38. Section 109(b)(1) relief does not include extensions of time. Section 109(b)(1) is a cost recovery vehicle. Section 107(c)(1) is the CALEA provision that addresses extensions of time. Congress determined that telecommunications carriers cannot seek extension relief for facilities deployed on or after October 25, 1998.

b. The Section 109(b)(1) Burden of Proof

39. We affirm the NPRM's tentative conclusion that a telecommunications carrier faces a high burden of proof in order to be relieved of its obligations to pay for CALEA compliance. Specifically, section 109(b)(1) requires a petitioner to demonstrate, with respect to each section 103 assistance capability requirement for which it seeks relief, that it has examined all possible solutions and that all of these solutions would impose a significant difficulty or expense on the petitioner. This means that if the Commission is aware of a CALEA solution that the telecommunications carrier has not explored and covered in its petition, the Commission will likely dismiss the section 109(b)(1) petition as prima facie insufficient. In its petition, the telecommunications carrier must explain with specificity the possible CALEA solution and the significant difficulty or expense that that solution would impose on the telecommunications carrier so that the Commission and later DOJ may render their respective determinations, under sections 109(b)(1) and 109(b)(2)(A). We adopt the tentative conclusion in the NPRM that telecommunications carriers may not rely solely on the absence of industry standards and solutions under section 109(b)(1)(K) as a basis for section 109(b)(1) relief.

40. We further adopt our tentative conclusion that a section 109(b)(1) petition must seek relief for “precisely identified ‘equipment facilities, or services.’ ” In this regard, a petitioner must describe with specificity how, in its due diligence, the telecommunications carrier made reasonable efforts to identify a specific solution or a pathway to a specific solution. Without this showing, the Commission will have no factual basis to evaluate whether a telecommunications carrier has satisfied the requirements of section 109(b).

41. In addition, to the extent that multiple solutions to a particular CALEA capability requirement exist, the petitioner must demonstrate that it would suffer significant difficulty or expense if it were to implement any of them. We believe that the statute requires this showing for at least two reasons. First, the inquiry under section 109(b)(1) is whether CALEA compliance imposes a specific harm, not whether a telecommunications carrier is unable to institute its solution of choice. If alternative, less expensive solutions exist that are reasonably achievable, then the telecommunications carrier is not entitled to a section 109(b)(1) determination that CALEA compliance would impose a significant difficulty or expense. Second, it would be unreasonable to read the statute to require DOJ to pay the costs for a more expensive solution if a less expensive solution exists. If multiple solutions exist, DOJ should have the option to pay for the least expensive one available.

c. Petitioner Due Diligence Requirement

42. In the NPRM, the Commission tentatively concluded that section 109(b)(1) petitioners will be expected to demonstrate active and sustained efforts at developing and implementing CALEA solutions for their operations, i.e., regardless of whether CALEA solutions for packet-mode are generally available. We explained this “due diligence” showing as requiring petitioners to submit detailed information about discussions and negotiations with switch manufacturers, other equipment manufacturers, and TTPs, both before and after the FBI announced the termination of the Flexible Deployment Program in connection with packet-mode technology. We tentatively concluded that unless we are persuaded that petitioners have engaged in sustained and systematic negotiations with manufacturers and third-party providers to design, develop, and implement CALEA solutions, we should reject submitted petitions.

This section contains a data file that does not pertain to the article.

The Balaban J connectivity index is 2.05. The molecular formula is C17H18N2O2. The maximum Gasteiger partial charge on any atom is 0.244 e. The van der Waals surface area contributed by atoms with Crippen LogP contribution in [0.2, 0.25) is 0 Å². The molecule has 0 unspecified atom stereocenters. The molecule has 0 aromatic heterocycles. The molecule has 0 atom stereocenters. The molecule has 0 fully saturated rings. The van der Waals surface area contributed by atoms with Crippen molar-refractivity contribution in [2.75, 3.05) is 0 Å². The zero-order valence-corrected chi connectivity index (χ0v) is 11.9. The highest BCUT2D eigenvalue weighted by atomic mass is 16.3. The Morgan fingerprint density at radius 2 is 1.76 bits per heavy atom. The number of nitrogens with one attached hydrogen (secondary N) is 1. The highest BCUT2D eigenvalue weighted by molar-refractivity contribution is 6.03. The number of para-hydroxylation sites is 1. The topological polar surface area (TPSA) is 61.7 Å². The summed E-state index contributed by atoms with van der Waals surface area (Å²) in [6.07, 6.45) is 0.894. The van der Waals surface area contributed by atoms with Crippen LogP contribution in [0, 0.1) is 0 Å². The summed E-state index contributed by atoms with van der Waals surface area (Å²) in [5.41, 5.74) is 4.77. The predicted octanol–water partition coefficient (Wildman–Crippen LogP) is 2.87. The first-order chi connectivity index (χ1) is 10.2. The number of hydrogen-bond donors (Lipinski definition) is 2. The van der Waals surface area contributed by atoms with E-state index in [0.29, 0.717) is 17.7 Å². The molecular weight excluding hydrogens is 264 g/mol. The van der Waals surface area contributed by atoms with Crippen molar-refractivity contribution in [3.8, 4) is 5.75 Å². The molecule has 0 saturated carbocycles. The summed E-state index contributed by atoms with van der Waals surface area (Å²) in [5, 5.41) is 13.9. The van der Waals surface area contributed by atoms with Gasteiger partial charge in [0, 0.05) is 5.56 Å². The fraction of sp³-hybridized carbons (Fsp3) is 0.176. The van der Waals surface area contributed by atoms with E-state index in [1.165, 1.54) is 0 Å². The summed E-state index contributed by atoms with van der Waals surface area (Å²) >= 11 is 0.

43. Many commenters disagreed with our analysis and conclusions, but none persuasively demonstrated that section 109(b)(1) excludes consideration of due diligence and none persuaded us that consideration of due diligence is unnecessary for a proper interpretation and application of section 109(b)(1). Basically, the due diligence requirement is necessary to ensure that telecommunications carriers demonstrate the showing required by section 109(b)(1). Section 109(b)(1) requires the Commission to determine, upon petition, whether compliance with section 103 is reasonably achievable for “any equipment, facility, or service installed or deployed after January 1, 1995.” Unless the evidence demonstrates that the petitioner has comprehensively considered how to become compliant with CALEA section 103, it would be difficult for the Commission to conclude that section 103 compliance is not reasonably achievable. Simply put, the evidence must demonstrate that alternative solutions were not reasonably achievable.

44. To meet this requirement, the petitioner may need to compare, for Start Printed Page 38098example, the cost of making annual payments to a TTP for a CALEA service for a number of years to the cost of purchasing equipment and/or systems up front that enable the petitioner to meet CALEA capability requirements themselves. Some solutions may include both elements: leasing capabilities and buying equipment. In addition, the petitioner may also seek to include recurring CALEA-specific operations costs in the cost calculation. Thus, it is necessary to capture the impact of delayed vs. immediate expenditures in calculating the total cost of any solution, and to express the cost of alternative solutions in comparable dollars. A calculation of the (net) present value or present worth of expenditures of the solution is a recognized way to accomplish this dual purpose.